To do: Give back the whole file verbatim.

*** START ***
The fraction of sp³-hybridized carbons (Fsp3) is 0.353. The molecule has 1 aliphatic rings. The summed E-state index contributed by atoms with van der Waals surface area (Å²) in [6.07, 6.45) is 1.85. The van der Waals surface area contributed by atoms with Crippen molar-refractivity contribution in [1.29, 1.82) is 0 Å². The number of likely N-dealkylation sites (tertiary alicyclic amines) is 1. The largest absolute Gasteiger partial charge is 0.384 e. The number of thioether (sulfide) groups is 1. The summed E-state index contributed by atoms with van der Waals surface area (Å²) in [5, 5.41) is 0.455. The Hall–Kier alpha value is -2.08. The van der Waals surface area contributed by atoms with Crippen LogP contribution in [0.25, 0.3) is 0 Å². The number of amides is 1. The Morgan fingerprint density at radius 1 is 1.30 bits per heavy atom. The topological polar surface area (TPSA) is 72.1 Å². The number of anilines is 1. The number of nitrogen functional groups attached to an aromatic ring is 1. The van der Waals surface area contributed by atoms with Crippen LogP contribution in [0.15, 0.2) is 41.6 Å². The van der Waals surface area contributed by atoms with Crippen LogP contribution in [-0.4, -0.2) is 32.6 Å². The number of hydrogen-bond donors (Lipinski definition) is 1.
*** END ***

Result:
The fraction of sp³-hybridized carbons (Fsp3) is 0.353. The molecule has 1 aliphatic rings. The summed E-state index contributed by atoms with van der Waals surface area (Å²) in [6.07, 6.45) is 1.85. The van der Waals surface area contributed by atoms with Crippen molar-refractivity contribution in [1.29, 1.82) is 0 Å². The number of likely N-dealkylation sites (tertiary alicyclic amines) is 1. The largest absolute Gasteiger partial charge is 0.384 e. The number of thioether (sulfide) groups is 1. The summed E-state index contributed by atoms with van der Waals surface area (Å²) in [5, 5.41) is 0.455. The Hall–Kier alpha value is -2.08. The van der Waals surface area contributed by atoms with Crippen LogP contribution in [0.25, 0.3) is 0 Å². The number of amides is 1. The Morgan fingerprint density at radius 1 is 1.30 bits per heavy atom. The topological polar surface area (TPSA) is 72.1 Å². The number of anilines is 1. The number of nitrogen functional groups attached to an aromatic ring is 1. The van der Waals surface area contributed by atoms with Crippen LogP contribution in [0.15, 0.2) is 41.6 Å². The van der Waals surface area contributed by atoms with Crippen LogP contribution in [-0.4, -0.2) is 32.6 Å². The number of hydrogen-bond donors (Lipinski definition) is 1.